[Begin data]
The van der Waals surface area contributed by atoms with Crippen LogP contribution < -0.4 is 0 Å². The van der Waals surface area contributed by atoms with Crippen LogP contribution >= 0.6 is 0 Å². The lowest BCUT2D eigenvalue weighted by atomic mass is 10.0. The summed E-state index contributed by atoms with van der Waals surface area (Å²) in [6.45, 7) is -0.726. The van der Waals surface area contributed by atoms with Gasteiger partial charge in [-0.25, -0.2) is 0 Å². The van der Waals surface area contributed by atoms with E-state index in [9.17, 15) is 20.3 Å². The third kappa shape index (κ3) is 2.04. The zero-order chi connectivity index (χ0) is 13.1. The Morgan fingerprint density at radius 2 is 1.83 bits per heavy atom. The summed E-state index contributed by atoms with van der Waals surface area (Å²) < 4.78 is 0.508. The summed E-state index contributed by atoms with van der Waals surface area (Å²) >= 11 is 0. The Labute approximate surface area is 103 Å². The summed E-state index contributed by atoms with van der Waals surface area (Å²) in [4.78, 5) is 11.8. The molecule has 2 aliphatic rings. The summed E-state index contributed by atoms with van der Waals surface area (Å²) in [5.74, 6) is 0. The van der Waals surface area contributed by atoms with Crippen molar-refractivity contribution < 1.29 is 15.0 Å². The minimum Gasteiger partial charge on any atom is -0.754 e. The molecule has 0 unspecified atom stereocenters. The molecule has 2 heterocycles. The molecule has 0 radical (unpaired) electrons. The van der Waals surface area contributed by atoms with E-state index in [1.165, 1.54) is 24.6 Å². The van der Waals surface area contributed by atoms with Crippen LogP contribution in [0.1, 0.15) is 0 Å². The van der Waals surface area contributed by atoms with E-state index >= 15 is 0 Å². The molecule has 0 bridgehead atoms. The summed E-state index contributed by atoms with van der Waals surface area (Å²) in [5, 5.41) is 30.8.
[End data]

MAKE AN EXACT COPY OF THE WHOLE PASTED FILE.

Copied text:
The van der Waals surface area contributed by atoms with Crippen LogP contribution < -0.4 is 0 Å². The van der Waals surface area contributed by atoms with Crippen LogP contribution >= 0.6 is 0 Å². The lowest BCUT2D eigenvalue weighted by atomic mass is 10.0. The summed E-state index contributed by atoms with van der Waals surface area (Å²) in [6.45, 7) is -0.726. The van der Waals surface area contributed by atoms with Gasteiger partial charge in [-0.25, -0.2) is 0 Å². The van der Waals surface area contributed by atoms with E-state index in [9.17, 15) is 20.3 Å². The third kappa shape index (κ3) is 2.04. The zero-order chi connectivity index (χ0) is 13.1. The Morgan fingerprint density at radius 2 is 1.83 bits per heavy atom. The summed E-state index contributed by atoms with van der Waals surface area (Å²) < 4.78 is 0.508. The summed E-state index contributed by atoms with van der Waals surface area (Å²) >= 11 is 0. The Labute approximate surface area is 103 Å². The summed E-state index contributed by atoms with van der Waals surface area (Å²) in [4.78, 5) is 11.8. The molecule has 2 aliphatic rings. The summed E-state index contributed by atoms with van der Waals surface area (Å²) in [5.74, 6) is 0. The van der Waals surface area contributed by atoms with Crippen molar-refractivity contribution < 1.29 is 15.0 Å². The minimum Gasteiger partial charge on any atom is -0.754 e. The molecule has 0 unspecified atom stereocenters. The molecule has 2 heterocycles. The molecule has 0 radical (unpaired) electrons. The van der Waals surface area contributed by atoms with E-state index in [1.165, 1.54) is 24.6 Å². The van der Waals surface area contributed by atoms with Crippen LogP contribution in [0.1, 0.15) is 0 Å². The van der Waals surface area contributed by atoms with E-state index >= 15 is 0 Å². The molecule has 0 bridgehead atoms. The summed E-state index contributed by atoms with van der Waals surface area (Å²) in [5, 5.41) is 30.8.